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The mission will go on: Annual Pat's Run goes virtual for 2020

The event was moved online due to the COVID-19 pandemic

The 2016 Pat's Run took place on Saturday, April 23, 2016, around the ASU Tempe campus.
The 2016 Pat's Run took place on Saturday, April 23, 2016, around the ASU Tempe campus.

Every year since 2005, thousands of runners have met in Tempe to honor the memory of Pat Tillman, the Arizona Cardinals and ASU star safety who was killed in a friendly fire incident while serving in Afghanistan in 2004. 

This year, those runners will not be running through the streets of Tempe, but they will be doing it virtually because of concerns over the novel coronavirus.

The Pat Tillman Foundation announced its virtual plans on March 14, following social distancing recommendations issued by the Centers for Disease Control and Prevention to slow the spread of COVID-19. Those recommendations included canceling or postponing large events. 

The run was expected to bring nearly 30,000 people together for a 4.2 mile run that would have finished on the 42-yard line of Sun Devil Stadium. The mile distance and ending point are a tribute to the jersey number Tillman wore at ASU, 42. 

Even though the in-person run has been canceled, nearly 30,000 runners are staying committed and have told the foundation not to refund their entrance fee, Henry Terrazas, events manager of the Pat Tillman Foundation, said. Instead, many are choosing to run 4.2 miles remotely while social distancing or are donating their entrance fee to the foundation.

“We have seen great support from all of our participants,” Terrazas said. “It's been overwhelming with how many of our participants have understood what's going on, obviously with what's happening in the world, and are glad that we didn't cancel.” 

This will be the first year that Pat’s Run will not be hosted in Tempe since its inception. But while the virtual run will go ahead, Tempe officials say the city will still lose an estimated $3.3 million, hitting the stores, restaurants and hotels that will lose the business of the thousands that visit Tempe for the run the hardest, James Tevault, Director of Sales of the Tempe Tourism Office, said.

“It’s definitely pretty devastating on the local economy,” Tevault said.

The run’s proceeds have helped to raise $18 million in scholarships for more than 600 Tillman Scholars while honoring the legacy of the ASU and NFL star. 

Pat Tillman gave up his football career in 2002 to enlist in the Army Rangers following the 9/11 attacks.

“Pat has always just been our guy,” race committee member and runner Joe Healey said. “It’s incredibly important that we remember him, what he did, what he stood for and the person that he was.”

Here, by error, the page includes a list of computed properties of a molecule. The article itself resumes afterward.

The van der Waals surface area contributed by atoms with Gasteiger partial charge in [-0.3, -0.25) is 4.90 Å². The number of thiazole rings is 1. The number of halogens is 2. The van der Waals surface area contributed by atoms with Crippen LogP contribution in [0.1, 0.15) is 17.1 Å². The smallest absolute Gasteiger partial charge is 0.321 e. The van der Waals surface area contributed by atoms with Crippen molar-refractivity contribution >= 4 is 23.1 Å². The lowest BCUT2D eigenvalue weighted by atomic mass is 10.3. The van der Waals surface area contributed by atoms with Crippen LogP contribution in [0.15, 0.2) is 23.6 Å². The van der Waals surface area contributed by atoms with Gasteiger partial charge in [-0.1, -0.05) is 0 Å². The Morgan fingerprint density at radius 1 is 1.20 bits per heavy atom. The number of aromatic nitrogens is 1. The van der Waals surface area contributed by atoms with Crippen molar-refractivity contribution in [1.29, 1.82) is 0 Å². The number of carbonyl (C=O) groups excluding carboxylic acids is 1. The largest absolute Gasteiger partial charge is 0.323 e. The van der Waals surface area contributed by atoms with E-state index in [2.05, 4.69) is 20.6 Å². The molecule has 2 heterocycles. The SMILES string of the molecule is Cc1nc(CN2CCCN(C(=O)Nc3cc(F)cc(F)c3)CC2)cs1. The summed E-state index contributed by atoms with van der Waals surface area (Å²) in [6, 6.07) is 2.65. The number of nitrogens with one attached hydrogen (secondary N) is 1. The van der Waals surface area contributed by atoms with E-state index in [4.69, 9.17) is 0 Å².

Healey is planning to run in his neighborhood on race day to honor the Tillman legacy. 

Navy veteran and ASU engineering education Ph.D. candidate Michael Sheppard was awarded the 2019 Tillman scholarship, which covers full tuition and living expenses. Sheppard — who is completing his dissertation at ASU — will be running his first Pat’s Run this year.

Now that the race is virtual, Sheppard and other Tillman scholars have organized a 24-hour virtual relay race, of sorts, in which runners will run remotely, connected by social media.

“There will be a Tillman scholar running for 24 hours that entire day,” Sheppard said. 

In past years, Pat’s Run recruited about 2,400 volunteers to help with the pre-race expo and with in-person race day support. This year, all volunteers have been released from their duties, Race Volunteer Coordinator Mary Tunberg said.

While this year’s volunteers have been sidelined, Tunberg said she has received “nothing but support” from the recently released volunteers. Some have gone as far as offering to mail race materials for runners themselves. Instead, runners will receive their race shirt and medal after Arizona Gov. Doug Ducey lifts the statewide stay-at-home order, which is currently slated to end on April 30 but could be extended.

Tunberg will be running the 4.2 miles on a trail near her home in Gilbert.

Social distancing orders created a scenario in which race organizers were faced with a choice: cancel the event or go virtual. 

“At the end of the day, we wanted to make sure that we still stay close to our mission, which are the Tillman scholars,” Terrazas said. 

The decision to hold the race virtually has been met with the “same passion” and support from participants as in previous years. 

“There’s really nothing that I do 364 days a year that matches that one day of the year,” Healey said. “You can’t completely mimic the experience, but what we can do is we can all go out for 30 minutes, an hour or a couple hours, or however long it takes you to complete 4.2 miles.”

Sheppard said he is “excited” that the race wasn't canceled and is instead virtual. 

“It’s a good way to get everyone actually physically together, which is one of the challenges for the virtual run this year,” Sheppard said.

Reach the reporter at and follow @kevinpirehpour on Twitter. 

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